Design and fabrication services at the NRC – adding value for Canada
November 30, 2018— Ottawa, Ontario
The figure shows a map of Canada with arrows indicating the flow of a project across the country as well as the number of hours required for the project’s completion. We can see that one of the projects, initiated in Newfoundland, has arrows pointing to other locations in Ontario and British Columbia for a total project time of 1,300 hours. Another set of arrows starting in Ontario points to Quebec and to Newfoundland with a total project time of 420 hours. Finally two single arrows point to British Columbia, one originating from Alberta, with no hours associated with it and one starting in Ontario where the associated project time is 1,100 hours. Pictures and images of various projects are pasted across the map.
The hallmark of the National Research Council's (NRC)Design and Fabrication Services Branch is its ability to work with NRC researchers in a responsive, collaborative manner, leveraging the diverse capabilities of the branch in direct support of important research and technical services. This is the case even if the work must move from one part of the country to another to stay at the pace of innovation. With 13 shops spread across Canada, Design and Fabrication Services delivers design and fabrication services that meet demanding requirements for apparatus, fixturing, experiment setups and technical services for the NRC's contributions to academia, industry and major international partnerships.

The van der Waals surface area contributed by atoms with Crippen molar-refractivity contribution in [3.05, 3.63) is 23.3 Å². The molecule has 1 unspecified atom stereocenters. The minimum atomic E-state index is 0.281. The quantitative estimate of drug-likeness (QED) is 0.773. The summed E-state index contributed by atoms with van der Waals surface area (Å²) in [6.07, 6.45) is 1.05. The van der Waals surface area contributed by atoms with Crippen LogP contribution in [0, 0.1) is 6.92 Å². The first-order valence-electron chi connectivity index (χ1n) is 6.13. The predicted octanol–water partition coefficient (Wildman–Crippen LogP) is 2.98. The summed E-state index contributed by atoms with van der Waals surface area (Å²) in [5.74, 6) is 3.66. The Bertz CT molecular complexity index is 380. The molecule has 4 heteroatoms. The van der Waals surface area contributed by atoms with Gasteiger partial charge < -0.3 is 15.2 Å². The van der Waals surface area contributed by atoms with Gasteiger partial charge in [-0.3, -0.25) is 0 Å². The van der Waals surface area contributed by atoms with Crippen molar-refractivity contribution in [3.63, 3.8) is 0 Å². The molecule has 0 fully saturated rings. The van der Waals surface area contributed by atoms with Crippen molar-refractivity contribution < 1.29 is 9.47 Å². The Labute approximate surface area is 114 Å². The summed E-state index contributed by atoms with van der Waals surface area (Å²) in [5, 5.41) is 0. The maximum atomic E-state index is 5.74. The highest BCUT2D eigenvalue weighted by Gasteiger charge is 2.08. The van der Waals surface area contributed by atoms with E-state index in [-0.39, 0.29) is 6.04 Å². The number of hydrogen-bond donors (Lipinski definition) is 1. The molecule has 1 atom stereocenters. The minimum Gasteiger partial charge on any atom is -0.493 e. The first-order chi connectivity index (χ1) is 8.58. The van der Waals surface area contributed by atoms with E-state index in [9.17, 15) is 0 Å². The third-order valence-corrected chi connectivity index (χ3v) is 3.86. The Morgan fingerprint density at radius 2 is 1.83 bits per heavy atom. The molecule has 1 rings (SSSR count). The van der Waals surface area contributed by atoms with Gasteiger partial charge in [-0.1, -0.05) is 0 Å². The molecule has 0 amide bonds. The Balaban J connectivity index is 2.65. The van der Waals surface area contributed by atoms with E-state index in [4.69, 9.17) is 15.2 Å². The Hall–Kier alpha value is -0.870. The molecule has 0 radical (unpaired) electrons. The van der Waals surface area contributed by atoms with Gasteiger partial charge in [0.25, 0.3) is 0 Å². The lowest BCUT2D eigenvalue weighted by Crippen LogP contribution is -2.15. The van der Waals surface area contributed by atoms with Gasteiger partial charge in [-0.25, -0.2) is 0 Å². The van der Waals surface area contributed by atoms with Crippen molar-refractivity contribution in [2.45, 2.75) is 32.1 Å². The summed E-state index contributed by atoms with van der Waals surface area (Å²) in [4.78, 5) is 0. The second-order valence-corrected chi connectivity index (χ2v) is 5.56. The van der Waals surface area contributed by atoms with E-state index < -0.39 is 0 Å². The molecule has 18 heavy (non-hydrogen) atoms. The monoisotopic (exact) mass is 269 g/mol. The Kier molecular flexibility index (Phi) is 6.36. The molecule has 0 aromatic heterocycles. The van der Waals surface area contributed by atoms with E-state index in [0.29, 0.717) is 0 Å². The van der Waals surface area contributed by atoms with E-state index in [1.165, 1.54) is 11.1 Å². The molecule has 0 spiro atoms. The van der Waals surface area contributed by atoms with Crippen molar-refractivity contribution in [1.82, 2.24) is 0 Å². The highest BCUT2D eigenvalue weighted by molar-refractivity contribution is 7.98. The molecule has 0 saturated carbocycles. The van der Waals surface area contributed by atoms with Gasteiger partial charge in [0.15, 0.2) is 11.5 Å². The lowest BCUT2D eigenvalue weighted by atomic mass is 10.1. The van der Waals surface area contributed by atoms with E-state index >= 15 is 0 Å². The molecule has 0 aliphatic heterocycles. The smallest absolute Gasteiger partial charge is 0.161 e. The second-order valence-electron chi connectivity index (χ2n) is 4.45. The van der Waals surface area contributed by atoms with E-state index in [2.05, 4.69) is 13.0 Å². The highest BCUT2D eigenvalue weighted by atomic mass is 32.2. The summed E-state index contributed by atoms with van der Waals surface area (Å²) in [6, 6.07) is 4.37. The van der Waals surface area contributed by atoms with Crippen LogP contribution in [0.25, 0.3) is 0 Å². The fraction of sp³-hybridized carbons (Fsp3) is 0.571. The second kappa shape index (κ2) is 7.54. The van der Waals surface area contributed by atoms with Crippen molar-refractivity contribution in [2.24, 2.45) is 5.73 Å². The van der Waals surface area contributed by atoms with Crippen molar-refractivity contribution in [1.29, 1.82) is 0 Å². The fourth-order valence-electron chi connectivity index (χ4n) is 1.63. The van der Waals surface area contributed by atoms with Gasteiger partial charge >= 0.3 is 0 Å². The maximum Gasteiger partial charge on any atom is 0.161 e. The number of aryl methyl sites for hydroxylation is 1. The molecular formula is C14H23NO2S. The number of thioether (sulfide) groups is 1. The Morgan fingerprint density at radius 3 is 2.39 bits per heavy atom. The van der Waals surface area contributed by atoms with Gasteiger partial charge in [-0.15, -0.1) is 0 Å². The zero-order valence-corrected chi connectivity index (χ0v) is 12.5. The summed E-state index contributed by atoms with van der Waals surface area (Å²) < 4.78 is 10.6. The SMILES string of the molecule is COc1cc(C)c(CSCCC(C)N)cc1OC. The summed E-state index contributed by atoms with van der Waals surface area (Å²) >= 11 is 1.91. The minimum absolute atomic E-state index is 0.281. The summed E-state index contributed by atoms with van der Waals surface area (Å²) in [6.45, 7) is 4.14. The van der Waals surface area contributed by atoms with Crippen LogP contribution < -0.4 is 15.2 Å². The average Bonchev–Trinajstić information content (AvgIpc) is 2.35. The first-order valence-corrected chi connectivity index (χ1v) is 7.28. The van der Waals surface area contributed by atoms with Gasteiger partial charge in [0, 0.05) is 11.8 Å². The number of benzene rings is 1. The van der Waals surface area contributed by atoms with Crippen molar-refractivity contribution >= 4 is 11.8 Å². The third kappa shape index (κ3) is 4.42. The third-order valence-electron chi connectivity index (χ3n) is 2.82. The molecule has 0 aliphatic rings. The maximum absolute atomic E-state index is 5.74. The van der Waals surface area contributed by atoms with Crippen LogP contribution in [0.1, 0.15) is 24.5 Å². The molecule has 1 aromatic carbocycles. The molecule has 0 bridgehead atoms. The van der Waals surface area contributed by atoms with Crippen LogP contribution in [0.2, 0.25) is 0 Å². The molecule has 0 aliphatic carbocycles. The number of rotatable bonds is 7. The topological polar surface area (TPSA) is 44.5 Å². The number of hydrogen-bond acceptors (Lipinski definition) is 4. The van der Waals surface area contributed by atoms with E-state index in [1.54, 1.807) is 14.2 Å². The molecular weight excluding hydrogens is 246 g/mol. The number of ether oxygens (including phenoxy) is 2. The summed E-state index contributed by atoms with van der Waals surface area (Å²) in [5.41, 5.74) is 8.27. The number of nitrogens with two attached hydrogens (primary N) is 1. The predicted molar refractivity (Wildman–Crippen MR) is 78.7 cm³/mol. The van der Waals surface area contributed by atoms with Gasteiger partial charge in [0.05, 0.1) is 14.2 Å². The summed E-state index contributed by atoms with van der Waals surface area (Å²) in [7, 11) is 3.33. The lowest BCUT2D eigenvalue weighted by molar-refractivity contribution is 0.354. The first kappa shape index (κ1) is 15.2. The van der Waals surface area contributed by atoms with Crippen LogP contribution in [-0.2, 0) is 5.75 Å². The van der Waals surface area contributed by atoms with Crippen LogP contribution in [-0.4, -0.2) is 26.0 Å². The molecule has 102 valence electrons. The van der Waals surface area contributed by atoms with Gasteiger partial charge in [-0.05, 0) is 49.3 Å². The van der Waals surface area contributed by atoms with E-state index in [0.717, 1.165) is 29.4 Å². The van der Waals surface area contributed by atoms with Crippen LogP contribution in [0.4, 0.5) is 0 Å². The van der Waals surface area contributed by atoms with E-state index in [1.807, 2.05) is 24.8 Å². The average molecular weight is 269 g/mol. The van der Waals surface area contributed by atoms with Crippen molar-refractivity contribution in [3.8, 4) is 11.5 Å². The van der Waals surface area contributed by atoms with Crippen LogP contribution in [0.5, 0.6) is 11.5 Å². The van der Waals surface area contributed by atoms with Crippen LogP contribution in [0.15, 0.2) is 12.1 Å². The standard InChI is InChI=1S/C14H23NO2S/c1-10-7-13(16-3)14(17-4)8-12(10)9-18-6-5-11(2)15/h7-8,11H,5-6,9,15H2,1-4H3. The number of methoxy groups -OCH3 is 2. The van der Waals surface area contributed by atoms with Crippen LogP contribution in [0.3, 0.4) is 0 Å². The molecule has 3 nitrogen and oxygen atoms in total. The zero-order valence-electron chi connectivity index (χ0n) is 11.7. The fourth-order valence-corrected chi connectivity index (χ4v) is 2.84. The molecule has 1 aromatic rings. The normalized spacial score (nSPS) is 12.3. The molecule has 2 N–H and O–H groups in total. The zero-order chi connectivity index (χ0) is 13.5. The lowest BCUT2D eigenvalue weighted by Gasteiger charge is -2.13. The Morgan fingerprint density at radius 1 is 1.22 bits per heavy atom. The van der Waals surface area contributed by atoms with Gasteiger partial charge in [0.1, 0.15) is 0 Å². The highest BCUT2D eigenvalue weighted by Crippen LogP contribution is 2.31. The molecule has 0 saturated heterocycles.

The shops are centrally managed and coordinated with the objective of making available the expertise and capability, nationally, to all researchers. One such example is SPIRou (SpectroPolarimètre Infra-Rouge - Near-InfraRed Spectropolarimeter) which is a project led principally by an international consortium of Canada, France, Taiwan and Hawaii Telescope, to develop a better instrument for discovering new planets. The instrument is a high-resolution spectropolarimeter and high-precision velocimeter optimized for discovering Earth twins orbiting in the habitable zone of nearby red dwarf stars.
Although the project definition and funding decisions were begun as early as 2010, Canada's part in the fabrication of the instrument began in January 2015 and ended in January 2018. Over that time, Design and Fabrication Services continued to meet the daily demands of researchers at the NRC while, in parallel, maximizing the capabilities and availability of the Design and Fabrication teams in Victoria, Vancouver, Ottawa and St. John's to deliver on time and on quality (requiring approximately 10,400 hours). The article (available only in French) in LeDevoir extolls the advantages of this project for researchers.
The agility and centrally managed services of the Design and Fabrication Services Branch have helped to position the NRC and Canada as a credible contributor to the international community of astronomers and continues to serve as an excellent example of delivering value. At right, is a figure that shows projects flowing east and west across Canada as they take advantage of the resources of DFS to meet the demands of research at the NRC.
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